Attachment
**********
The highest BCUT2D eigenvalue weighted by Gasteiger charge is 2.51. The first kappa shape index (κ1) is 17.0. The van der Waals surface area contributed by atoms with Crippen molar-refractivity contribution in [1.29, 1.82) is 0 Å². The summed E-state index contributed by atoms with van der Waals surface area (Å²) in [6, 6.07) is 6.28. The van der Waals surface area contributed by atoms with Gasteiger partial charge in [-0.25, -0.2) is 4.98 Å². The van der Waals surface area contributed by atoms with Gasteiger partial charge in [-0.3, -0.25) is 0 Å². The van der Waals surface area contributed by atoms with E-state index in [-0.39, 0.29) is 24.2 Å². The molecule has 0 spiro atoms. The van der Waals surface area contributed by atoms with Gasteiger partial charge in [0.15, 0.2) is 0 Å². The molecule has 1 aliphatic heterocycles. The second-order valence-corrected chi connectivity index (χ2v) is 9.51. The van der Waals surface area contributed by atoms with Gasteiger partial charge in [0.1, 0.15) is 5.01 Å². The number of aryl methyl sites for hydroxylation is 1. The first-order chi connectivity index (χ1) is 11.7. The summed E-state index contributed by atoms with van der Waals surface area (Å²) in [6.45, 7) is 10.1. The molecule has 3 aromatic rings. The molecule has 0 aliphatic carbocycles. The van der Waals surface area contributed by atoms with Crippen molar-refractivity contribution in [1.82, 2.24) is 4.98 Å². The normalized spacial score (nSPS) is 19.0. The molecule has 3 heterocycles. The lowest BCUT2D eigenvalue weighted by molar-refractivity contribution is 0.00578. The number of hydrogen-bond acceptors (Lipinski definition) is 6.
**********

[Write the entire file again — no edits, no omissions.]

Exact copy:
The highest BCUT2D eigenvalue weighted by Gasteiger charge is 2.51. The first kappa shape index (κ1) is 17.0. The van der Waals surface area contributed by atoms with Crippen molar-refractivity contribution in [1.29, 1.82) is 0 Å². The summed E-state index contributed by atoms with van der Waals surface area (Å²) in [6, 6.07) is 6.28. The van der Waals surface area contributed by atoms with Gasteiger partial charge in [-0.25, -0.2) is 4.98 Å². The van der Waals surface area contributed by atoms with Gasteiger partial charge in [-0.3, -0.25) is 0 Å². The van der Waals surface area contributed by atoms with E-state index in [-0.39, 0.29) is 24.2 Å². The molecule has 0 spiro atoms. The van der Waals surface area contributed by atoms with Gasteiger partial charge in [0.15, 0.2) is 0 Å². The molecule has 1 aliphatic heterocycles. The second-order valence-corrected chi connectivity index (χ2v) is 9.51. The van der Waals surface area contributed by atoms with Gasteiger partial charge in [0.1, 0.15) is 5.01 Å². The number of aryl methyl sites for hydroxylation is 1. The first-order chi connectivity index (χ1) is 11.7. The summed E-state index contributed by atoms with van der Waals surface area (Å²) in [6.45, 7) is 10.1. The molecule has 3 aromatic rings. The molecule has 0 aliphatic carbocycles. The van der Waals surface area contributed by atoms with Crippen molar-refractivity contribution in [1.82, 2.24) is 4.98 Å². The normalized spacial score (nSPS) is 19.0. The molecule has 3 heterocycles. The lowest BCUT2D eigenvalue weighted by molar-refractivity contribution is 0.00578. The number of hydrogen-bond acceptors (Lipinski definition) is 6.